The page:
This is the 1st track of what's gonna be my 6th Korg DS-10 album (hopefully). The goal here was to make a chiptune-like track with some chords (major, minor, diminished, augmented, in other words, whatever sounded alright). For some reason, I also wanted to end the tune with some kind of build-up.
For the chords, I used three drum channels all loaded with the same sound. The chiptune feel comes from the square wave oscillators. The remaining drum channel and the two main synth voices are used for the melodies (and occasional bass). The tune is in the key of E major.
Can't say that the DS-10 is very chord friendly. Obviously, you have to do triads using three channels (maybe fewer if you want to be clever and use the 2nd oscillator as a note in the triad) and it's fair to say that it would be much easier if you could lay out a chord in one (polyphonic) channel. Dunno if it's worth the effort on the DS-10 to be honest, especially knowing that any DAW can lay out chords in a single channel.
Let's talk about chords for a second or two. The pitch grid on the DS-10 is divided vertically into half-steps (semi-tones) so it's pretty easy to build any kind of chords: you just have to know how to count (to 8 for triads).
A major triad chord is built with 3 notes: the root, a note that's 4 half-steps higher (major third) and a note that's 7 half-steps higher (perfect fifth). In integer notation, it's represented by the triplet 0-4-7.
A minor triad chord is built with 3 notes: the root, a note that's 3 half-steps higher (minor third) and a note that's 7 half-steps higher (perfect fifth). In integer notation, it's represented by the triplet 0-3-7.
A diminished triad chord is built with 3 notes: the root, a note that's 3 half-steps higher (minor third) and a note that's 6 half-steps higher (diminished fifth). In integer notation, it's represented by the triplet 0-3-6.
An augmented triad chord is built with 3 notes: the root, a note that's 4 half-steps higher (major third) and a note that's 8 half-steps higher (augmented fifth). In integer notation, it's represented by the triplet 0-4-8.
When a major interval is decreased by one half-step (semi-tone), it becomes minor.
When a perfect fifth interval is decreased by one half-step, it becomes diminished.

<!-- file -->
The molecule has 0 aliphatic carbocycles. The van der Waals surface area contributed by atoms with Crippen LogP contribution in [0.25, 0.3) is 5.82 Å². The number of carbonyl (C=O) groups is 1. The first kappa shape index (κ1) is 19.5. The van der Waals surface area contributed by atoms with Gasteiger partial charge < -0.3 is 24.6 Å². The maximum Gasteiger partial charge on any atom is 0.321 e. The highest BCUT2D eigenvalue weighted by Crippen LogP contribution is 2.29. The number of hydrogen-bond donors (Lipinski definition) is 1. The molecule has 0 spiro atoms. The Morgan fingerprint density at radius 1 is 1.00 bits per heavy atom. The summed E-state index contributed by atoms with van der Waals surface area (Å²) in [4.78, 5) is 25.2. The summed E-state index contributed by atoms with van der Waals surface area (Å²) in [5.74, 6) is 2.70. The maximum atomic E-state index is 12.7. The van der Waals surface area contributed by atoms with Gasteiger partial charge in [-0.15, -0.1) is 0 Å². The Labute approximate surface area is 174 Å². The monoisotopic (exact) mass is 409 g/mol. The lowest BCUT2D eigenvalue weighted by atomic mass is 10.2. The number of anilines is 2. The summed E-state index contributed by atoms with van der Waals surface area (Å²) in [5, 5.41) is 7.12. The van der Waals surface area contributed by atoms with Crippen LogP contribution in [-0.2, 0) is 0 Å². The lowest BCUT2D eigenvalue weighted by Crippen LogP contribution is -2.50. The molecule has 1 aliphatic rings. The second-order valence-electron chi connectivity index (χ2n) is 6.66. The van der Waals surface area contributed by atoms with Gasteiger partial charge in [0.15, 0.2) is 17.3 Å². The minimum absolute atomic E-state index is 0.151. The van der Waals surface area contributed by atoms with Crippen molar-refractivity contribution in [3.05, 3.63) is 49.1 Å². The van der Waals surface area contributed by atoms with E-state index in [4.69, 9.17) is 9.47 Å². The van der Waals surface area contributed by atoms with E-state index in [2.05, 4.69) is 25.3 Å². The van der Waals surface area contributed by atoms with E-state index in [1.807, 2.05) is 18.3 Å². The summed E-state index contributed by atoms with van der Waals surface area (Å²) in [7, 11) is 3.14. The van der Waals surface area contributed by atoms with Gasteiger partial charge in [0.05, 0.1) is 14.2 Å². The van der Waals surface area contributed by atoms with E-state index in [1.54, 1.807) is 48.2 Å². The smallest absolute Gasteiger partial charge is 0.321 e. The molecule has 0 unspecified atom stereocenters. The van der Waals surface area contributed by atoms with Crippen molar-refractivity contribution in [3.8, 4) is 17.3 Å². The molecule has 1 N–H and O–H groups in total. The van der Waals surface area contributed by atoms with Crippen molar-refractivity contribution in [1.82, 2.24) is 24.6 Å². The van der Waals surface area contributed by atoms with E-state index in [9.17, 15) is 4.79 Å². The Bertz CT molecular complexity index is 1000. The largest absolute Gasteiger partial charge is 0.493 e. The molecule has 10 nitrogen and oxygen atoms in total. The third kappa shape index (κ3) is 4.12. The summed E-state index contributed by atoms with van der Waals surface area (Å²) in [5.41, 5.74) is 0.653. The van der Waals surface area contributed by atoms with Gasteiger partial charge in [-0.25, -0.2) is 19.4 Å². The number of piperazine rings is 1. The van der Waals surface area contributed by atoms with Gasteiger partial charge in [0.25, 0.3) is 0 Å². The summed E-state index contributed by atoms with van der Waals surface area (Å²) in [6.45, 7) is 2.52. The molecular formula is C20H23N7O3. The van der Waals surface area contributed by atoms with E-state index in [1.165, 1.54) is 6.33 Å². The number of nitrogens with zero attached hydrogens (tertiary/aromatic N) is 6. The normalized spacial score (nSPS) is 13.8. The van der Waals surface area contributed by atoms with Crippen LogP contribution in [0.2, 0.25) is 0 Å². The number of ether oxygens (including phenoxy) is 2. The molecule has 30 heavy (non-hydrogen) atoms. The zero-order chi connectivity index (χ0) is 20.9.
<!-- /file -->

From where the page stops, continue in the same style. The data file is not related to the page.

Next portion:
When a perfect fifth interval is increased by one half-step, it becomes augmented.
If, when building chords, you only choose the notes of the scale you are currently in, the chords are said to be diatonic, that is, within the scale. For example, if you are working with a major scale, the diatonic triads are either major, minor or diminished depending on the chord root (check the Harmony post on this very blog for more on diatonic chords).
Anyways, I just want to say that it didn't take too long to make that tune and I think it came out alright (better than expected maybe).
A little note about video editing and youtube ... Because my computer is not so great, the frames I grab (with fraps) are 344x240. This means that on youtube, the only format that's gonna be available is 240p (that represents the height of the video). I usually don't care about that but today was different. Indeed, it would be nice to have the next video format available (360p) for giggles. So, what I did in VirtualDub was to expand the frame to 480x360 without actually resizing the input video, letterbox style (using the video resize filter). Youtube took the bait and the video can now be seen in the 240p and 360p video formats. I am not completely sure what the point of all this is but I am ready to bet it affects the search results (the relevant ones). I have also been told that the sound quality is better when the video definition is itself higher.
And here are, by popular demand, the sound settings for the intro pattern (same settings on the 3 drum channels in order to play chord triads):